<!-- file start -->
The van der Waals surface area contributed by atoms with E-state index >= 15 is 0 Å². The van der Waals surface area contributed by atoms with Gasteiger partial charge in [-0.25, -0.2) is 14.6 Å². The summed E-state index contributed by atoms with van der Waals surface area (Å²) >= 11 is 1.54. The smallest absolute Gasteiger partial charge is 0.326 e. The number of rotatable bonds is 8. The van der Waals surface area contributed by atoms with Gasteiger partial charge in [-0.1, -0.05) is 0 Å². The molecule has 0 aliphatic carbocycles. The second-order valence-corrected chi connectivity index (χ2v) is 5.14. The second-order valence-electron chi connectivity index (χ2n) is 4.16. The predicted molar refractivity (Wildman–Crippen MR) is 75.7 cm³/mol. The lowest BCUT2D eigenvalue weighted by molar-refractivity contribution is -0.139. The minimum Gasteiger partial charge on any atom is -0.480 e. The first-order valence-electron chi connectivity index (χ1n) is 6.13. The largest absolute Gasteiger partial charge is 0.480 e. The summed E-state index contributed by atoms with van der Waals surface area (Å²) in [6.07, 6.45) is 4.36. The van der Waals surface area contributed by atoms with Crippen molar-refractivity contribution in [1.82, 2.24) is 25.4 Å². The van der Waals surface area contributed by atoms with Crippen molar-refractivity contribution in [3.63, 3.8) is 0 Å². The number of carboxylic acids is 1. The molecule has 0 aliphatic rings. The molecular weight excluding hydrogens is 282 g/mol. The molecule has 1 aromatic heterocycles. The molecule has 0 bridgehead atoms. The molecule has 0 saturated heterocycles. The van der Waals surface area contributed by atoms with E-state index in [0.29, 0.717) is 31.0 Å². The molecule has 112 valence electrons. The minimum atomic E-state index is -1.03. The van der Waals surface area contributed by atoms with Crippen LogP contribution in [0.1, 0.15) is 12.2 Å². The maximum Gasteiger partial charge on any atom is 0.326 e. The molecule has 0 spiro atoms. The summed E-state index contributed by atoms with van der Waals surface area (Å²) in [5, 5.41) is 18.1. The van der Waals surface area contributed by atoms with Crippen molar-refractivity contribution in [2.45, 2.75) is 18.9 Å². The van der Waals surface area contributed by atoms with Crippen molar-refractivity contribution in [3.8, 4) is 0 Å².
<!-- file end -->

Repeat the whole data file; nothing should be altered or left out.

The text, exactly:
The van der Waals surface area contributed by atoms with E-state index >= 15 is 0 Å². The van der Waals surface area contributed by atoms with Gasteiger partial charge in [-0.25, -0.2) is 14.6 Å². The summed E-state index contributed by atoms with van der Waals surface area (Å²) >= 11 is 1.54. The smallest absolute Gasteiger partial charge is 0.326 e. The number of rotatable bonds is 8. The van der Waals surface area contributed by atoms with Gasteiger partial charge in [-0.1, -0.05) is 0 Å². The molecule has 0 aliphatic carbocycles. The second-order valence-corrected chi connectivity index (χ2v) is 5.14. The second-order valence-electron chi connectivity index (χ2n) is 4.16. The predicted molar refractivity (Wildman–Crippen MR) is 75.7 cm³/mol. The lowest BCUT2D eigenvalue weighted by molar-refractivity contribution is -0.139. The minimum Gasteiger partial charge on any atom is -0.480 e. The first-order valence-electron chi connectivity index (χ1n) is 6.13. The largest absolute Gasteiger partial charge is 0.480 e. The summed E-state index contributed by atoms with van der Waals surface area (Å²) in [6.07, 6.45) is 4.36. The van der Waals surface area contributed by atoms with Crippen molar-refractivity contribution in [1.82, 2.24) is 25.4 Å². The van der Waals surface area contributed by atoms with Crippen molar-refractivity contribution in [3.63, 3.8) is 0 Å². The number of carboxylic acids is 1. The molecule has 0 aliphatic rings. The molecular weight excluding hydrogens is 282 g/mol. The molecule has 1 aromatic heterocycles. The molecule has 0 bridgehead atoms. The molecule has 0 saturated heterocycles. The van der Waals surface area contributed by atoms with E-state index in [0.29, 0.717) is 31.0 Å². The molecule has 112 valence electrons. The minimum atomic E-state index is -1.03. The van der Waals surface area contributed by atoms with Crippen LogP contribution in [0.1, 0.15) is 12.2 Å². The maximum Gasteiger partial charge on any atom is 0.326 e. The molecule has 0 spiro atoms. The summed E-state index contributed by atoms with van der Waals surface area (Å²) in [5, 5.41) is 18.1. The van der Waals surface area contributed by atoms with Crippen molar-refractivity contribution in [2.45, 2.75) is 18.9 Å². The van der Waals surface area contributed by atoms with Crippen molar-refractivity contribution in [3.8, 4) is 0 Å².